Target Fusion and Distribution by the Infrastructurep. 221
Fusion-Distribution Scenario in WAVE-WPp. 222
Crises Management in Open Networksp. 223
Embedding Distributed WAVE-WP Systemp. 223
Establishing Higher Management Layerp. 224
Collecting All Infected Nodesp. 225
Finding Congested Links and Nodesp. 226
Inferring Possible Virus Sourcesp. 227
More Intelligent Solutions Requiredp. 228
Using Global Infrastructures in WAVE-WPp. 229
Hypothetical Infrastructure Sketchp. 229
Air Defense Programming Examplep. 229
Conclusionsp. 231
Conclusionsp. 233
Summary of the Main Features of WAVE-WPp. 233
Starting from the Wholep. 233
The WAVE-WP Automatonp. 234
High-Level WAVE-WP Languagep. 234
Distributed WAVE-WP Interpreterp. 234
Some Main Application Areasp. 235
Directly Accessing Physical Worldp. 235
Distributed Knowledge Processingp. 235
Operating in Physical World Under the Guidance of Virtual Worldp. 235
Intelligent Network Managementp. 236
Advanced Crisis Reaction Forcesp. 236
Massive Cooperative Roboticsp. 236
Distributed Road and Air Traffic Managementp. 237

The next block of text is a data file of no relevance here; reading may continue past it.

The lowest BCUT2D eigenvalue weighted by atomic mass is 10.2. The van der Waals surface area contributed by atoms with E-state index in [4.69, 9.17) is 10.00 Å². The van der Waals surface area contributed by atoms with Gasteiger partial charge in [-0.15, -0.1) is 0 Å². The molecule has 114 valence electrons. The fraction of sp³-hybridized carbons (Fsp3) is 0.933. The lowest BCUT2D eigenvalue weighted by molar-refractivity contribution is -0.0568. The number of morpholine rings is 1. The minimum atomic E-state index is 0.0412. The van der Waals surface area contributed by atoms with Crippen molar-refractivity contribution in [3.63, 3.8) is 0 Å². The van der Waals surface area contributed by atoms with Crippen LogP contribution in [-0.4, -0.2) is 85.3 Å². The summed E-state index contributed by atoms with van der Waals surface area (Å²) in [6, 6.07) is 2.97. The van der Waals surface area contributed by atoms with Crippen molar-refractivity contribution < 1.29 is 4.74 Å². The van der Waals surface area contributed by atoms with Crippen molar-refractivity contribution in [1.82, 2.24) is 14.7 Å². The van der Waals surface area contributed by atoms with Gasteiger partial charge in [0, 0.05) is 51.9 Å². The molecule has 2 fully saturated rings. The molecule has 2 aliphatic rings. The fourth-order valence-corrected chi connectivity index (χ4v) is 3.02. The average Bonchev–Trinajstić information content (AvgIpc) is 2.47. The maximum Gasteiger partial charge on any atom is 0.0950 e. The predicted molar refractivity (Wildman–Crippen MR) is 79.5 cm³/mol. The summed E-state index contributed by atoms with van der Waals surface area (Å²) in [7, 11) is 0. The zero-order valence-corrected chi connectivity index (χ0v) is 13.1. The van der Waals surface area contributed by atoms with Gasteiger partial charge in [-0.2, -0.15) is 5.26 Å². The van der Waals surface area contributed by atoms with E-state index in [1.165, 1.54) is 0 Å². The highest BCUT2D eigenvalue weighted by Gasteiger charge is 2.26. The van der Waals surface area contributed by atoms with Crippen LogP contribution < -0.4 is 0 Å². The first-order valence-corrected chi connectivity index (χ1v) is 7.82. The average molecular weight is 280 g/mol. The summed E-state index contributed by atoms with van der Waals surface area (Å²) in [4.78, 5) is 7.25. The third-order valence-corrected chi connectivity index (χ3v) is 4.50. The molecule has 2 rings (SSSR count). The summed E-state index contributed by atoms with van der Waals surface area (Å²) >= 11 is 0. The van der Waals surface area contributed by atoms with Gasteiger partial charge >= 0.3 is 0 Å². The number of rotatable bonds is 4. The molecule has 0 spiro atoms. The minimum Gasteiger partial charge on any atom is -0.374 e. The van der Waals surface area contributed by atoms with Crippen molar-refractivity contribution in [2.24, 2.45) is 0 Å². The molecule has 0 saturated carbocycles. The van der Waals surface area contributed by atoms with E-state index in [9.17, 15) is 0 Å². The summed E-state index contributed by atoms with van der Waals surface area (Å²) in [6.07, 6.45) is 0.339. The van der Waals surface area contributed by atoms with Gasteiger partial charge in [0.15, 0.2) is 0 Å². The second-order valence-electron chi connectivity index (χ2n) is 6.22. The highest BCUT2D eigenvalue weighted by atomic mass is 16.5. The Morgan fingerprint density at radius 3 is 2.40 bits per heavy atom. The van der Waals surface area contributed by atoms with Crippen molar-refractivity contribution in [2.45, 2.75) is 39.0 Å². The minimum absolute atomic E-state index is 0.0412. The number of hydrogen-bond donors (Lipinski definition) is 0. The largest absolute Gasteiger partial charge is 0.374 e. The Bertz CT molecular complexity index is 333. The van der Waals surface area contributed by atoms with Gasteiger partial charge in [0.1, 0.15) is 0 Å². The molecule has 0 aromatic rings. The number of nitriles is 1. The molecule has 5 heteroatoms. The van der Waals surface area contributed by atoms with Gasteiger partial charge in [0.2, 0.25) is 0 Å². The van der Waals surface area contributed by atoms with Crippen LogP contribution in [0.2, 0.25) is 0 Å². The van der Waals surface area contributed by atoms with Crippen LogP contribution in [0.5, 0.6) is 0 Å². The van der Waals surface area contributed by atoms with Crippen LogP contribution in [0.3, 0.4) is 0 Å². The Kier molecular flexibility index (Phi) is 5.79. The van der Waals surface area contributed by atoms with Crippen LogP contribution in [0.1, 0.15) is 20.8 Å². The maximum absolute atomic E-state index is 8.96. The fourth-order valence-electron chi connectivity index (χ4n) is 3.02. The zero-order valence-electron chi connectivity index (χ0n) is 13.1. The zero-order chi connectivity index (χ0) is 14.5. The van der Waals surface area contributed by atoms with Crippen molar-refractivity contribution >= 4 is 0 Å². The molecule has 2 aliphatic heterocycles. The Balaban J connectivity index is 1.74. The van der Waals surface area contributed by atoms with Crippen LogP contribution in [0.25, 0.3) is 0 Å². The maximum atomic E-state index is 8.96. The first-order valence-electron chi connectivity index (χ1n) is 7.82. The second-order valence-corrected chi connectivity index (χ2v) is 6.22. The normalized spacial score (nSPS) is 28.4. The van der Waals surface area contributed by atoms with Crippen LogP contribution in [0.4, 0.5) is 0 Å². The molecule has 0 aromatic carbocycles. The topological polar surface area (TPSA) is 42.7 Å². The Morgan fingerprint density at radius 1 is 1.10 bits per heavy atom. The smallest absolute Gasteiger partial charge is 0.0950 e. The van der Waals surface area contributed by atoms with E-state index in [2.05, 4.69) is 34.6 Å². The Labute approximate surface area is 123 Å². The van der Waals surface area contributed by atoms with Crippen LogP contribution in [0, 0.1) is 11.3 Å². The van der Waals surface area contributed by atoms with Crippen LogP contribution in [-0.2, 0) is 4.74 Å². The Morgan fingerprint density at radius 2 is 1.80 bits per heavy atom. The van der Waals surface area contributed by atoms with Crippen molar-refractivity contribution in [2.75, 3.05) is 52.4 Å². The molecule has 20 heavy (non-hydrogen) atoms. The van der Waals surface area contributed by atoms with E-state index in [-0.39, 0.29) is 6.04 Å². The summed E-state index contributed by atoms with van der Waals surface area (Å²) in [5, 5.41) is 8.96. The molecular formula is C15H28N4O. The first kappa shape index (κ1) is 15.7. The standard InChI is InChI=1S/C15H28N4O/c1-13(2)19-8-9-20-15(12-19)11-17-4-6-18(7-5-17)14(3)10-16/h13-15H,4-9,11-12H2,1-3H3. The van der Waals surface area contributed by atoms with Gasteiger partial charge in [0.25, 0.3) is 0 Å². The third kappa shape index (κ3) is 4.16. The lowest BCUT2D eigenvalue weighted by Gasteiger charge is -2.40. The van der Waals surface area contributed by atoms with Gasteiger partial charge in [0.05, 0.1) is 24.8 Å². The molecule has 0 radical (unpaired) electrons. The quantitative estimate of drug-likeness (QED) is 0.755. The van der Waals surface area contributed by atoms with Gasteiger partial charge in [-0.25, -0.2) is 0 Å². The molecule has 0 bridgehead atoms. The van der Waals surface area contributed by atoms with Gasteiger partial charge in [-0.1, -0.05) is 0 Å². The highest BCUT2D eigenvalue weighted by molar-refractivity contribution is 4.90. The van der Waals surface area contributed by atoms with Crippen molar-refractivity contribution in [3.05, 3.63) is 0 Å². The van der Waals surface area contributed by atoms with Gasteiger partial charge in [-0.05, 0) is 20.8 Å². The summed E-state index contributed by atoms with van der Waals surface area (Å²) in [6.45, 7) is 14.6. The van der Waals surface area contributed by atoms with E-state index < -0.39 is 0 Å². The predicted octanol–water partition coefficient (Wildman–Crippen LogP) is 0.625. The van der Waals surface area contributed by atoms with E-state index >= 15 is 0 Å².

Autonomous Distributed Cognitive Systemsp. 237
Distributed Interactive Simulationp. 237
Global Defense and Securityp. 238
Final Remarksp. 238
After the Final Remarksp. 239
Future Plansp. 239
WAVE-WP Summaryp. 241
Extended Language Syntaxp. 241
Compact Syntax Descriptionp. 243
Permitted Abbreviationsp. 243
Referencesp. 245
Indexp. 249
Table of Contents provided by Ingram. All Rights Reserved.

ISBN: 9780471655756
ISBN-10: 0471655759
Series: Wiley Series on Parallel and Distributed Computing
Audience: Professional
Format: Hardcover
Language: English
Number Of Pages: 288
Published: 17th May 2005
Publisher: John Wiley and Sons Ltd
Country of Publication: GB
Dimensions (cm): 24.0 x 16.2  x 2.1
Weight (kg): 0.56